Maybe you’ve noticed—the last days are long. They were in them then, and we are still in them now. The times they may be a-changing, but the questions remain the same: in these long, last days are we speaking God’s prophetic truth even in adversity? Have we been captured by compelling, exciting visions for the world God desires? Do we dream God’s dreams for this time and place? Is Peter’s ancient sermon playing out in new ways among us, or do the lives we live make him sound like a madman, drunk and off his rocker before 9am?
Every year we read this story of Pentecost the meaning is up for grabs again. It is the content of our lives—individually and as a community—that stand in the balance between Acts 2.1-21 being a story with life-changing ramifications, or just some obscure account of a first-century drunken brawl. Every year this story is told again, waiting for us to provide an interpretation. We supply the meaning, or we take it away.
And of course it’s not just what happened in Jerusalem that day that’s up for grabs, but what’s happening in the church right here and now. The character of Christian community, the identity of the body of Christ, and the whole of the Christian story require brave, faithful, and daily explanation, interpretation, and demonstration in our lives today. With Peter we need to say and to show that things are not as you suppose…
To those first-century cynics, these are not drunk as you may suppose.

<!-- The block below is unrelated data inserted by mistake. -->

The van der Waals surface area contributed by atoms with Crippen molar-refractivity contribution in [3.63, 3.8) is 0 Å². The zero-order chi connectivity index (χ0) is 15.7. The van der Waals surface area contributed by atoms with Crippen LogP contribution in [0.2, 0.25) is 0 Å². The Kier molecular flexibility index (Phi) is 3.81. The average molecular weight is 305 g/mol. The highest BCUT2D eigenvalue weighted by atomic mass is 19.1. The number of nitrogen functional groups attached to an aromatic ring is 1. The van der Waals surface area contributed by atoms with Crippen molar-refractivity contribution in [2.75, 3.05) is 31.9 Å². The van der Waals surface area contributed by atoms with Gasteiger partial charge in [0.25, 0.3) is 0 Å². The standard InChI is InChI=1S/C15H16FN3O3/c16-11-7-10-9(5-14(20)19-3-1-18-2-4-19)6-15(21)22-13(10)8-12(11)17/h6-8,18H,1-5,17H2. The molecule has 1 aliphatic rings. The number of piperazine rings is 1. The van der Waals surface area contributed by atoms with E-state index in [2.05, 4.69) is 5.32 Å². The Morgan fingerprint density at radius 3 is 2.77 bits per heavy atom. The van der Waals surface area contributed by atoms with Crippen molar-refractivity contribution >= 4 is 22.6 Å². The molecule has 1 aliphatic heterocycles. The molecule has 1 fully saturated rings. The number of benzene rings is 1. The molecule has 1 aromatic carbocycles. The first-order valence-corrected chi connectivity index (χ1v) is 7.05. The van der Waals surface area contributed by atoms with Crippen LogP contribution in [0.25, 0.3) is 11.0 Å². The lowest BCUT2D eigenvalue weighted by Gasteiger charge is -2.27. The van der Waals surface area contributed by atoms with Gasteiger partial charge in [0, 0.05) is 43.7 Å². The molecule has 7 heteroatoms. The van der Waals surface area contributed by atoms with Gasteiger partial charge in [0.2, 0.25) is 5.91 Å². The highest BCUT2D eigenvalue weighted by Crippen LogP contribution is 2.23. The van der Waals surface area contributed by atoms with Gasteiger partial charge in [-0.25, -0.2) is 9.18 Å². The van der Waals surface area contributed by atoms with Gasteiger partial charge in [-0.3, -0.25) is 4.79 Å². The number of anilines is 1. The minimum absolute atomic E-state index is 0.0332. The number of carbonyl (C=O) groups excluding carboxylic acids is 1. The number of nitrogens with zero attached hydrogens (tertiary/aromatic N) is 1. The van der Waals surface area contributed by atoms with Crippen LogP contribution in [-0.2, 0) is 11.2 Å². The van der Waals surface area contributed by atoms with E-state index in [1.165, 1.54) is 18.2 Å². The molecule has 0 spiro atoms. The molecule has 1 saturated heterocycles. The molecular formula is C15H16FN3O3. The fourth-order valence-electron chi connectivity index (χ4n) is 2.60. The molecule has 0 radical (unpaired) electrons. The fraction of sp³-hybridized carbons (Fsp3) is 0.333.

To those harmed by the church, these are not just judgmental as you may suppose.
To those frustrated by the church, these are not just hypocritical as you may suppose.
To those reporting on the church, these are not just closed-minded zealots as you may suppose.
To the educated elite, this is not just a joke as you may suppose.
To the doubters and disbelievers, this is not just a hoax as you may suppose.
To the comfortable Christians, this is not just a social club as you may suppose.
To the poll-takers and odds-makers, this is not just an irrelevant, dying institution as you may suppose.
What this is was spoken by the prophet Joel. This is a gathering of young and old, of rich and poor, of black and brown, of immigrant and citizen, of gay and straight, of red and blue, of burdened and free. This is the place where we trace our history to a Pentecost morning when a few dozen people were just foolishly brilliant enough to believe that Spirit at work among them, and that they might be able to partner with God on behalf of the world.
And to the Cub Scout, wherever you are, that is not a lowercase t as you suppose. I’m sorry I didn’t say that when you wandered into church all those years back. I want you to know that that is the cross of Christ: the sign of the undoing of death, and the victory of love. That is the cross of Christ: the source of our hope and the light by which we see. That is the cross of Christ: that makes dreamers and truth-tellers, and life-changers out of us all. Especially this week. Especially on Pentecost. The Day all things (even ourselves) are not as we suppose, but filled with the very Spirit and power and goodness of God.